Cape Town — Scientists have reversed the action of the humble herbal tea bag to purify water on a small scale. Instead of infusing water with flavour, a sachet sucks up toxic contamination when fitted into the neck of a water bottle.
The researchers, at Stellenbosch University, South Africa, hope communities that have no water-cleaning facilities will use it to purify dirty water.
The sachets are made from the same material used to produce the rooibos tea bags that are popular in South Africa. But inside are ultra-thin nanoscale fibres, which filter out contaminants, plus active carbon granules, which kill bacteria.
"What is new about this idea is the combination of inexpensive raw materials, namely activated carbon and antimicrobial nanofibres, in point-of-use water filter systems," Marelize Botes, researcher in the university's department of microbiology, told SciDev.Net.
A sachet can clean one litre of the most polluted water. Once used, it is thrown away and a new one is inserted into the bottle neck.
Although the filter is still in development, tests on river samples around Stellenbosch have been successful, said Botes.
"The nanofibres will disintegrate in liquids after a few days and will have no environmental impact. The raw materials of the tea-bag filter are not toxic to humans," she added. Each bag should cost around three South African cents (just under half a US cent).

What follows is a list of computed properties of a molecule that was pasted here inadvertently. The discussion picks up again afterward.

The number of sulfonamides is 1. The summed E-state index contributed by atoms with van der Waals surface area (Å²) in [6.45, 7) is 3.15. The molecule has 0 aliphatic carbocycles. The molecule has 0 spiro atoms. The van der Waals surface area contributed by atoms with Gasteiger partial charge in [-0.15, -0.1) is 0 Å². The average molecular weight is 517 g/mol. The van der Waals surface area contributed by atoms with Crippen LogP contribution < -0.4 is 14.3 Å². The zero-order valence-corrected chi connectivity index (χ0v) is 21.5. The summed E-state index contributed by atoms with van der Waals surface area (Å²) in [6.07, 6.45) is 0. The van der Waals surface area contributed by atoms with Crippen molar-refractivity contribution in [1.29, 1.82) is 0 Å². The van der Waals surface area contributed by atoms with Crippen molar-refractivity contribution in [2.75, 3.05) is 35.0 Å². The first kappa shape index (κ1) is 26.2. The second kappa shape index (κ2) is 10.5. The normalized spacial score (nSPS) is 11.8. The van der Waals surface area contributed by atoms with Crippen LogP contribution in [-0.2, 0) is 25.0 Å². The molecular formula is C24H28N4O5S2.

"Anybody can use it anywhere; it's affordable, clean and environmentally friendly," said Jo Burgess, manager of South Africa's Water Research Commission.
The inventor, Eugene Cloete, dean of the faculty of science at Stellenbosch University and chair of Stellenbosch University's Water Institute, which opened in June, said: "This is a decentralised, point-of-use technology".
Shem Wandiga, managing trustee of the Centre for Science and Technology Innovations, in Kenya said: "A technology that supplies clean water at point of use is preferred to technologies that distribute water due to less recontamination.
"However, given that the majority of people lacking clean water also have meagre incomes, most living on one dollar a day or less, the technology must be affordable or its cost covered by government.
"The major acceptance of the technology by uneducated and untrained person is the proof of the pudding. Sophisticated users will not find difficulty adapting to the technology.
Clean water is still a huge challenge in Sub-Saharan Africa, where 300 million people have no access to clean water according to the World Bank.
The filter is expected to be on the market before the end of the year if approved by the South African Bureau of Standards, which is currently testing it, said Botes.